An aide to Mr Monti confirms in Rome that indeed "it's true that two senior consultants from AKPD are part of Monti's electoral campaign team." They are not to be interviewed however.
Mr Monti finds himself in an odd position. He likes to be called a "reformist" rather than a "centrist", but his main coalition partner is just that. The party is even called Union of the Centre and its leader, Pier Ferdinando Casini is the epitome of the old-school Catholic politician, a throw-back to the era of the Christian Democrats who represented anything but change, just a bulwark against the Communists who no longer exist.
(Read More: Italy Has Regained Respect: Mario Monti)
Apart from the problem of political identity, Mr Monti needs to roll up his sleeves a bit and get off his podium. He is generally respected in Italy for doing a good job in rebuilding credibility lost under his predecessor Silvio Berlusconi, but he is not really liked and is far from being loved. Standing up in Davos and commending Italians for putting a brave face on their "sacrifices" may go down well with markets and investors praying for stability, but it gets up the nose of many Italians who would like to see more "sacrifices" from the widely-hated political elite that Mr Monti has just joined.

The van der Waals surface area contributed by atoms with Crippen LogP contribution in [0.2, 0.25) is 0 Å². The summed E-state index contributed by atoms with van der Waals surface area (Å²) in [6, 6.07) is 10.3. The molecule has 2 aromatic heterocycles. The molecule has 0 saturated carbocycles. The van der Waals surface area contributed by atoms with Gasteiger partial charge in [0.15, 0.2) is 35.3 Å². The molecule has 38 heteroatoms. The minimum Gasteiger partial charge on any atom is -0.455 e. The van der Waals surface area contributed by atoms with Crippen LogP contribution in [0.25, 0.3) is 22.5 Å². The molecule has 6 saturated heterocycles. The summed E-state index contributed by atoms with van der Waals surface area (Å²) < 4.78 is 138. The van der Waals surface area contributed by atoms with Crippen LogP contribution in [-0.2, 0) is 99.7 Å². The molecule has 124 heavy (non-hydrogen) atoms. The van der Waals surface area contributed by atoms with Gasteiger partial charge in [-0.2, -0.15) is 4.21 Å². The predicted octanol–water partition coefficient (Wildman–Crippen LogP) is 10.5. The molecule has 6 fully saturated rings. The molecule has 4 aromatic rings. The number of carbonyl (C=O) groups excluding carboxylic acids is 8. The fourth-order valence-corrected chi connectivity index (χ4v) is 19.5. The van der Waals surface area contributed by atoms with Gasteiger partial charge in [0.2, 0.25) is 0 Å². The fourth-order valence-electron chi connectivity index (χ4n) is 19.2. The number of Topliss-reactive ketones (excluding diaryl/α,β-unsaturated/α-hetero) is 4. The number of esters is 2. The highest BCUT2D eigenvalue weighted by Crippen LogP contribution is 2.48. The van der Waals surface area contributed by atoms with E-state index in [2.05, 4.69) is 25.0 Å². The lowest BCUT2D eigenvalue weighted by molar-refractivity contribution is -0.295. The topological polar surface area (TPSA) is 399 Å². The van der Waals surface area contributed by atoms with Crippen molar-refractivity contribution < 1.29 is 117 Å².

Is Mr Axelrod the street-fighter having an impact? Perhaps, latest polls show Mr Monti's Civic List inching up to 10 per cent, but still way behind Mr Berlusconi's center-right and Pier Luigi Bersani's center-left.
Still commentators see in Mr Monti's latest media appearances a new steeliness and more aggressive language in attacking his rivals, particularly Mr Berlusconi.
As James Walston of the American University of Rome commented: "This is a battle between modern spin doctors, focus groups and opinion polls on the one hand and old fashioned clientelistic and machine politics on the other."
Mr Monti may be getting to grips with that first category but Mr Berlusconi and his opponents on the left are masters of the latter.